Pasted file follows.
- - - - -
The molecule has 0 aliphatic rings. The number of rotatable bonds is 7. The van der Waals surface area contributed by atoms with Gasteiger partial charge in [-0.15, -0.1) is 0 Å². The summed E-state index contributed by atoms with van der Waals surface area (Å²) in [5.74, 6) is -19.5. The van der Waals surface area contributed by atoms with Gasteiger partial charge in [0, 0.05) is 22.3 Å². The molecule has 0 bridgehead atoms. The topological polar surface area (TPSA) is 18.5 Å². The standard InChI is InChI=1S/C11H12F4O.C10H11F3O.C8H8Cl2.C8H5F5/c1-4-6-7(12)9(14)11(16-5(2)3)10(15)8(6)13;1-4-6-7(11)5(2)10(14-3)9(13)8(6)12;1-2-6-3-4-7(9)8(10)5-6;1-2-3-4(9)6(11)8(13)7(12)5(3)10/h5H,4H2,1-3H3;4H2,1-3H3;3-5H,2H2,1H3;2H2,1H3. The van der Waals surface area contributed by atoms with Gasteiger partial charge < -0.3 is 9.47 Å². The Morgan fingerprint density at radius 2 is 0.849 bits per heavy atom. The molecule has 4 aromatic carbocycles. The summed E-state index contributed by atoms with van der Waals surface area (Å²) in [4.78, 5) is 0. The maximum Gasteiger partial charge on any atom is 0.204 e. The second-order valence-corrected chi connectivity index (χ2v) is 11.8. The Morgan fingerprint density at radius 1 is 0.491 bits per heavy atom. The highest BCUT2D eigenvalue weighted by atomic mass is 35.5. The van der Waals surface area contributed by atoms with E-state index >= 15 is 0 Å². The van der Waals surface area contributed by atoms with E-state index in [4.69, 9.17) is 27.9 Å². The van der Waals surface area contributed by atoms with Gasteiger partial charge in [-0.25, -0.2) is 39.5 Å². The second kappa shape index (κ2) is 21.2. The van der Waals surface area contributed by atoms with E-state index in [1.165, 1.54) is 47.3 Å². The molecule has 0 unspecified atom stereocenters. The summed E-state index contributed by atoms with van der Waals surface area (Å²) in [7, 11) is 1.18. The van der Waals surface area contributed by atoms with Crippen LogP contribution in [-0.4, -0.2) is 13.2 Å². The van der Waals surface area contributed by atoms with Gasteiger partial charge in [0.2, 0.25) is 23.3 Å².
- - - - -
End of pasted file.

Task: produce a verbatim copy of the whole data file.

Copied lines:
The molecule has 0 aliphatic rings. The number of rotatable bonds is 7. The van der Waals surface area contributed by atoms with Gasteiger partial charge in [-0.15, -0.1) is 0 Å². The summed E-state index contributed by atoms with van der Waals surface area (Å²) in [5.74, 6) is -19.5. The van der Waals surface area contributed by atoms with Gasteiger partial charge in [0, 0.05) is 22.3 Å². The molecule has 0 bridgehead atoms. The topological polar surface area (TPSA) is 18.5 Å². The standard InChI is InChI=1S/C11H12F4O.C10H11F3O.C8H8Cl2.C8H5F5/c1-4-6-7(12)9(14)11(16-5(2)3)10(15)8(6)13;1-4-6-7(11)5(2)10(14-3)9(13)8(6)12;1-2-6-3-4-7(9)8(10)5-6;1-2-3-4(9)6(11)8(13)7(12)5(3)10/h5H,4H2,1-3H3;4H2,1-3H3;3-5H,2H2,1H3;2H2,1H3. The van der Waals surface area contributed by atoms with Gasteiger partial charge < -0.3 is 9.47 Å². The Morgan fingerprint density at radius 2 is 0.849 bits per heavy atom. The molecule has 4 aromatic carbocycles. The summed E-state index contributed by atoms with van der Waals surface area (Å²) in [4.78, 5) is 0. The maximum Gasteiger partial charge on any atom is 0.204 e. The second-order valence-corrected chi connectivity index (χ2v) is 11.8. The Morgan fingerprint density at radius 1 is 0.491 bits per heavy atom. The highest BCUT2D eigenvalue weighted by atomic mass is 35.5. The van der Waals surface area contributed by atoms with E-state index >= 15 is 0 Å². The van der Waals surface area contributed by atoms with E-state index in [4.69, 9.17) is 27.9 Å². The van der Waals surface area contributed by atoms with Gasteiger partial charge in [-0.25, -0.2) is 39.5 Å². The second kappa shape index (κ2) is 21.2. The van der Waals surface area contributed by atoms with E-state index in [1.165, 1.54) is 47.3 Å². The molecule has 0 unspecified atom stereocenters. The summed E-state index contributed by atoms with van der Waals surface area (Å²) in [7, 11) is 1.18. The van der Waals surface area contributed by atoms with Crippen LogP contribution in [-0.4, -0.2) is 13.2 Å². The van der Waals surface area contributed by atoms with Gasteiger partial charge in [0.2, 0.25) is 23.3 Å².